A mixture of European immigrants founded St. Joseph, Red Wing

The first church of St. Joseph in Red Wing (left side, center) was a white wood-frame structure dedicated in 1865. It could accommodate 100 people and served as a parish house until a larger stone church. was built in 1877. COURTESY ST. JOSEPH, RED WING

In the 1850s, the founding families of St. Joseph in Red Wing – many of them German immigrants still fluent in English – welcomed into their homes a priest with a French accent who came on horseback to say mass every month.

Language must not have been a big deal, as Father Felix Tissot, who served Catholic missionary communities in Goodhue and Wabasha counties in southeastern Minnesota, tasked the 15 families, German and Irish, in 1862 to build a church.

In 1865, Bishop Thomas Grace dedicated his first modest wooden church, located in what is now the south-eastern corner of the archdiocese, appointing Father Christian Knauf as the first resident pastor. The parish boundaries extended north to Miesville, southwest to Goodhue, and southeast to the limits of Lake City. Saint Joseph became the patron, probably because the saint was particularly important to the Germans, said Father Thomas Kommers, current pastor.

The immigrant congregation, later joined by Polish immigrants and other Slavs, was determined that their parish be American.

“It’s quite remarkable,” said Father Kommers. “They wanted to honor their origins and where they came from and maintain some of their traditions, but most of all they wanted to be American Catholics.”

Frederick and Anna Busch and their eight children were among the first German families in the parish. From their family came Bishop Joseph Busch, who served as Bishop in Lead, South Dakota, and St. Cloud, Minnesota, as well as a Bishop, a religious sister, and perhaps more vocations. After Frederick’s death in 1908, Anna donated part of the land on which the current church stands to the parish, according to parish historian Jeff Grosso, a parishioner since 1981.

The land for the parish Calvary cemetery was sold to the parish in 1868 by Vital Bouiere, a member of the Dakota tribe.

As the parish grew, the 100-seat wooden church became too small. In 1877, Father John Stariha, as parish priest, oversaw the construction of a buff-colored stone cruciform church that could accommodate 400 people. Materials from the old church were used as an addition to the school that the parish had built in 1873.

In July 1890, tragedy erupted when the Sea Wing, a ship carrying around 215 passengers, overturned in Lake Pepin during a thunderstorm, and 98 were drowned, including eight parishioners of St. Joseph, said Grosso.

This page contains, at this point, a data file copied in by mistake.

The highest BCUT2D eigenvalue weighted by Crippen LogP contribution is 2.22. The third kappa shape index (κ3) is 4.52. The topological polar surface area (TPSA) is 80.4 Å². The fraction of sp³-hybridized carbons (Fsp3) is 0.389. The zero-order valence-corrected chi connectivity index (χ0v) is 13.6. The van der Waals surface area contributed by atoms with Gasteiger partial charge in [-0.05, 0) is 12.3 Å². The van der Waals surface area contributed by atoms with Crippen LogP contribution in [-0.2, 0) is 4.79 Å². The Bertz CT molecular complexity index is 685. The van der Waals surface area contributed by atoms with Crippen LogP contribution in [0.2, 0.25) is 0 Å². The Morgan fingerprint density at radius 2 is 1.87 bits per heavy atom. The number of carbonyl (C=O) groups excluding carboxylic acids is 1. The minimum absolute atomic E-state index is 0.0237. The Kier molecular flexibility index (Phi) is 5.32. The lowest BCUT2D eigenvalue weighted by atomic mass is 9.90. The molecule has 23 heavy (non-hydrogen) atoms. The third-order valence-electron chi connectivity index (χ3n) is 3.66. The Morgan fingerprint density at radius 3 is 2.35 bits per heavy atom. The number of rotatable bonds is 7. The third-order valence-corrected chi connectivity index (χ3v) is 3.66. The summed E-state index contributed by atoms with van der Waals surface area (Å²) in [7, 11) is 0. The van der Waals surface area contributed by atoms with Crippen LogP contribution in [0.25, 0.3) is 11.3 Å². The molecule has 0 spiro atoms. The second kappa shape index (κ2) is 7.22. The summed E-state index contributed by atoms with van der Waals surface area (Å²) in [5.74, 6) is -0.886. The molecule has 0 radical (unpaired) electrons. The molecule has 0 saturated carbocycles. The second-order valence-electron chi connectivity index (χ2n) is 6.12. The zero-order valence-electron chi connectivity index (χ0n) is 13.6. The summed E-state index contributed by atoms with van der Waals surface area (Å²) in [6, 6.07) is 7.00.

The ship was returning from an excursion to Lake City. The incident is still considered one of the worst maritime disasters in the headwaters of the Mississippi.

In 1960, parish leaders anticipated the growth of Red Wing and, under the leadership of Father H. Derham Ryan, planned several new buildings, including a new church.

The church was built during Vatican Council II and its first mass was celebrated in 1965, the year the council closed. His design anticipated the changes in the board. The 16-sided cylindrical structure is fan-shaped with seats that curve around the shrine. It was one of the first of its kind in the archdiocese, said Father Kommers, who is retiring after 18 years as pastor at the end of June.

A modern statue of Saint Joseph is mounted on a church wall. Another statue of Saint Joseph was removed from the stone church before it was demolished. The parish no longer has this statue and the leaders do not know that it still exists. The parish is restoring a large painting of Saint Joseph with the infant Jesus from the 1890s.

Although parish leaders predicted continued growth, the city did not develop as expected. In 2014, the parish school closed for good, Father Kommers said. St. Joseph now serves about 1,000 households, including 200 Latinos, the parish’s most recent immigrants, he said.

The parish generally honors Saint Joseph at mass on feast days. Father Kommers said he appreciates Saint Joseph’s role as a humble worker.

“Maybe part of it is apocryphal, but it’s still a very nice thing and I really think about the idea that it humiliates us all,” he said.

Saint Joseph is also an inspiration as a father, Grosso said.

“For me, he is the ultimate father figure,” he said. “When you are a parent, you think about the things that Saint Joseph must have done. … He is an example of what perseverance and fatherhood should look like.

Editor’s Note: This is the fourth story in a monthly series on 10 places in the Archdiocese of Saint Paul and Minneapolis with links to Saint Joseph.

Keywords: Red Wing, Saint-Joseph

Category: Featured, Local News

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